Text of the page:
I turned on the heat and smeared some olive oil on the pan, added a patty of chicken sausage, cooked a scrambled egg, added cheese and gave it all to Sawyer. Ten seconds passed.
‘I done.’ He tilted the plate toward me so I could see how barren it now was. ‘I have cereal?’
I poured some Apple Cinnamon Cheerios into a bowl, added milk, served it. Five seconds passed. ‘I have more?’
‘Let’s wait and see how you feel after a little while, okay?’
‘I have more.’ It was no longer a question and he was now pointing at the bowl for emphasis. I used a parenting strategy that we’ve found to be highly effective at avoiding strife: The Caving Technique. I added a little more cereal, a little more milk.
Quinn, meanwhile, was already finished his second bowl. That was after he’d had a pre-breakfast of apple sauce and Goldfish crackers.
How the hell do they eat this much?
I’m not really worried that they overeat, because I know they get a decent amount of exercise and that their metabolisms are turbo-charged. But since adult obesity — a risk factor for basically every major disease — starts as a kid, it’s got to be something on the radar screen. This is a helpful little post, from a reputable source, Children’s National in D.C., on discerning between hunger of the mouth, stomach and heart.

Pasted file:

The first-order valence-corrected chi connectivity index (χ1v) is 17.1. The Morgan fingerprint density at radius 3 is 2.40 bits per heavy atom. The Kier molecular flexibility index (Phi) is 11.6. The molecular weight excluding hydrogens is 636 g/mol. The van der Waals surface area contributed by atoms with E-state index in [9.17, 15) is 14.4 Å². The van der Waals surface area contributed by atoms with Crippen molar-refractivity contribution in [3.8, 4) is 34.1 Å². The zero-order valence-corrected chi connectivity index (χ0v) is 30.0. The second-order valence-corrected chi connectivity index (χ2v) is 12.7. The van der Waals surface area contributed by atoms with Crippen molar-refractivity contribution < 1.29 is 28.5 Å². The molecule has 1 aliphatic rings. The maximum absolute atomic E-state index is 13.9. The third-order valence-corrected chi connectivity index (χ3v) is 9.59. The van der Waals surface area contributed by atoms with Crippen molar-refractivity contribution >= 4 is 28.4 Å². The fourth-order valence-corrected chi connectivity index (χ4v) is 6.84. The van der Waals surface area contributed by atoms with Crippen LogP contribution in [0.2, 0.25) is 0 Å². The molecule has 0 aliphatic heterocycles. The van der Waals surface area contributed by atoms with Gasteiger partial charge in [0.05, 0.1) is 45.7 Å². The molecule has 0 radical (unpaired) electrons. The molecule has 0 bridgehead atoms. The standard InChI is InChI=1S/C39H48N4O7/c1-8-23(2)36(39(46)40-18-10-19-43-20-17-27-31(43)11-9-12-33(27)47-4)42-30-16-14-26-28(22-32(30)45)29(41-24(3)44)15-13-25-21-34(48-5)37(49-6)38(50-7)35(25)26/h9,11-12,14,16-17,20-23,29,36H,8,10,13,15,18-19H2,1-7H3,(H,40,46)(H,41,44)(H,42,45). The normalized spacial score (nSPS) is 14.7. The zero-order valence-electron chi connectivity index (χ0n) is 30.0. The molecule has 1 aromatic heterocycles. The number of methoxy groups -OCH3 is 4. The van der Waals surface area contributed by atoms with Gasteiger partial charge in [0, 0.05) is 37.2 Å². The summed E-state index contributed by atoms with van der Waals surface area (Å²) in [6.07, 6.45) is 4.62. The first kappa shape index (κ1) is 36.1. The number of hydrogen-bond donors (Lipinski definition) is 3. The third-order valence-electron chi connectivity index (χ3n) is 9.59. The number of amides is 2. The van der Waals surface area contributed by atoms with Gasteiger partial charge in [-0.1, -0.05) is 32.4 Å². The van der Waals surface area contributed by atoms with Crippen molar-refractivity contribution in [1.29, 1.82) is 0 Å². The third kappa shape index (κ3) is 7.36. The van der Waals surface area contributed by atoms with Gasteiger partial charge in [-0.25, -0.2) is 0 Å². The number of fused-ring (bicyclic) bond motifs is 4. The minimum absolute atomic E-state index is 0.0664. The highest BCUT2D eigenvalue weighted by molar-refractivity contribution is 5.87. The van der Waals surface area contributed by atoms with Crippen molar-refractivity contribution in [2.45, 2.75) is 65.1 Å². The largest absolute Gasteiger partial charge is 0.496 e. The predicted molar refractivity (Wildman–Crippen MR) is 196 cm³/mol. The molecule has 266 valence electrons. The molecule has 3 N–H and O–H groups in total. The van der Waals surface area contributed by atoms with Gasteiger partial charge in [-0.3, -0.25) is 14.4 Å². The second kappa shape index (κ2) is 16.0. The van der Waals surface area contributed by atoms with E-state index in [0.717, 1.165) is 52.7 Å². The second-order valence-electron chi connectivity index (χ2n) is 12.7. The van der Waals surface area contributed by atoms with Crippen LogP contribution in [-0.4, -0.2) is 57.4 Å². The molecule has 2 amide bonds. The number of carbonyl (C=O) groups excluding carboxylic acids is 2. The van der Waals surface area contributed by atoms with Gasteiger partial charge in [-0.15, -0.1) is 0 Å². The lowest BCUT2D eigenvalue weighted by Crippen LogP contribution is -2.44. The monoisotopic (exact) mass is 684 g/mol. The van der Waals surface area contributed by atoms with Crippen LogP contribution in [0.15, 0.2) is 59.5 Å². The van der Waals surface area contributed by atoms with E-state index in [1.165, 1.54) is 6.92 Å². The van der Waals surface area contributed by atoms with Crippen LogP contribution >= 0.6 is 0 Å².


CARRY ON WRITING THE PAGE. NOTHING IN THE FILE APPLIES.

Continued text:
But I’m sure that on some days — maybe even most — between the gummy snacks, cookies, ice cream and chocolate, we push past this ‘added sugars’ threshold.
Before our first baby, I had these grand visions of every ingredient being certified organic, fruit always for dessert rather than ice cream, and never eating French fries — preferably not even knowing what a French fry was. Haha — cute, right?
My plan ignored: Commercials, diabolical grocery-story displays, the ability to see what other kids eat, and — most obvious — our own cravings and laziness as adults.
As with a lot of my parenting, I comfort myself with the assurance that since I’m at least aware of a potential parenting pitfall, I must be doing at least a decent job of avoid that pitfall. Cop-out? Yeah, sorta. But the result is, usually, olive oil instead of butter, one piece of chocolate instead of two. Some days, oatmeal for breakfast rather than Fruit Loops. And, often, organic chicken nuggets for dinner instead of a hot dog.
And that’s how Tom’s Diner slogs on, one decent-but-not-great eating choice at a time.